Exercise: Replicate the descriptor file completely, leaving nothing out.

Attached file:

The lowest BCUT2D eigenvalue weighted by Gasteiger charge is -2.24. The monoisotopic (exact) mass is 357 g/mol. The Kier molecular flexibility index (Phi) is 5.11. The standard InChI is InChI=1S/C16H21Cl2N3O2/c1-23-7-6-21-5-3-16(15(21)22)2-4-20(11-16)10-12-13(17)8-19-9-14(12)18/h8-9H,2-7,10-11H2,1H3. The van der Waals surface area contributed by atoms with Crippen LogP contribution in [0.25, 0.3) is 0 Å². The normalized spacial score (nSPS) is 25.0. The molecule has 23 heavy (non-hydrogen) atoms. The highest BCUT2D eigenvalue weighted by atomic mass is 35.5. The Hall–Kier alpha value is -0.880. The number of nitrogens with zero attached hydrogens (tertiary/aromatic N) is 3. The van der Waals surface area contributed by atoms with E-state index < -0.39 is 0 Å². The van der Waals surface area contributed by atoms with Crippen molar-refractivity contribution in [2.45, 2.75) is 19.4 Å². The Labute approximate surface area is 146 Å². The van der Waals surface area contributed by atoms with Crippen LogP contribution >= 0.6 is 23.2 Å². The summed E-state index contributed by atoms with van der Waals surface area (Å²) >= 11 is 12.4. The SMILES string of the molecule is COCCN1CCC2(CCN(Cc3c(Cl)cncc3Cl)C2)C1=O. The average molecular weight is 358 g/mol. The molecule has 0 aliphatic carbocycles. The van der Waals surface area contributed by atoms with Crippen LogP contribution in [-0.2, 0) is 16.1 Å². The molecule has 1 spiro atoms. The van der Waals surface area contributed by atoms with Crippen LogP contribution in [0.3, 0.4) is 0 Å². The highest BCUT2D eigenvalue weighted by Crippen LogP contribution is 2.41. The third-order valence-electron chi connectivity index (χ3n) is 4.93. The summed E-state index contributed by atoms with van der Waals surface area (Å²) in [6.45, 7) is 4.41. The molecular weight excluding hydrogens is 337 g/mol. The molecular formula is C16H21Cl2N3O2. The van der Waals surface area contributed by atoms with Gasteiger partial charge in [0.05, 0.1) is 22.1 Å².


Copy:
The lowest BCUT2D eigenvalue weighted by Gasteiger charge is -2.24. The monoisotopic (exact) mass is 357 g/mol. The Kier molecular flexibility index (Phi) is 5.11. The standard InChI is InChI=1S/C16H21Cl2N3O2/c1-23-7-6-21-5-3-16(15(21)22)2-4-20(11-16)10-12-13(17)8-19-9-14(12)18/h8-9H,2-7,10-11H2,1H3. The van der Waals surface area contributed by atoms with Crippen LogP contribution in [0.25, 0.3) is 0 Å². The normalized spacial score (nSPS) is 25.0. The molecule has 23 heavy (non-hydrogen) atoms. The highest BCUT2D eigenvalue weighted by atomic mass is 35.5. The Hall–Kier alpha value is -0.880. The number of nitrogens with zero attached hydrogens (tertiary/aromatic N) is 3. The van der Waals surface area contributed by atoms with E-state index < -0.39 is 0 Å². The van der Waals surface area contributed by atoms with Crippen molar-refractivity contribution in [2.45, 2.75) is 19.4 Å². The Labute approximate surface area is 146 Å². The van der Waals surface area contributed by atoms with Crippen LogP contribution >= 0.6 is 23.2 Å². The summed E-state index contributed by atoms with van der Waals surface area (Å²) >= 11 is 12.4. The SMILES string of the molecule is COCCN1CCC2(CCN(Cc3c(Cl)cncc3Cl)C2)C1=O. The average molecular weight is 358 g/mol. The molecule has 0 aliphatic carbocycles. The van der Waals surface area contributed by atoms with Crippen LogP contribution in [-0.2, 0) is 16.1 Å². The molecule has 1 spiro atoms. The van der Waals surface area contributed by atoms with Crippen LogP contribution in [0.3, 0.4) is 0 Å². The highest BCUT2D eigenvalue weighted by Crippen LogP contribution is 2.41. The third-order valence-electron chi connectivity index (χ3n) is 4.93. The summed E-state index contributed by atoms with van der Waals surface area (Å²) in [6.45, 7) is 4.41. The molecular weight excluding hydrogens is 337 g/mol. The molecular formula is C16H21Cl2N3O2. The van der Waals surface area contributed by atoms with Gasteiger partial charge in [0.05, 0.1) is 22.1 Å².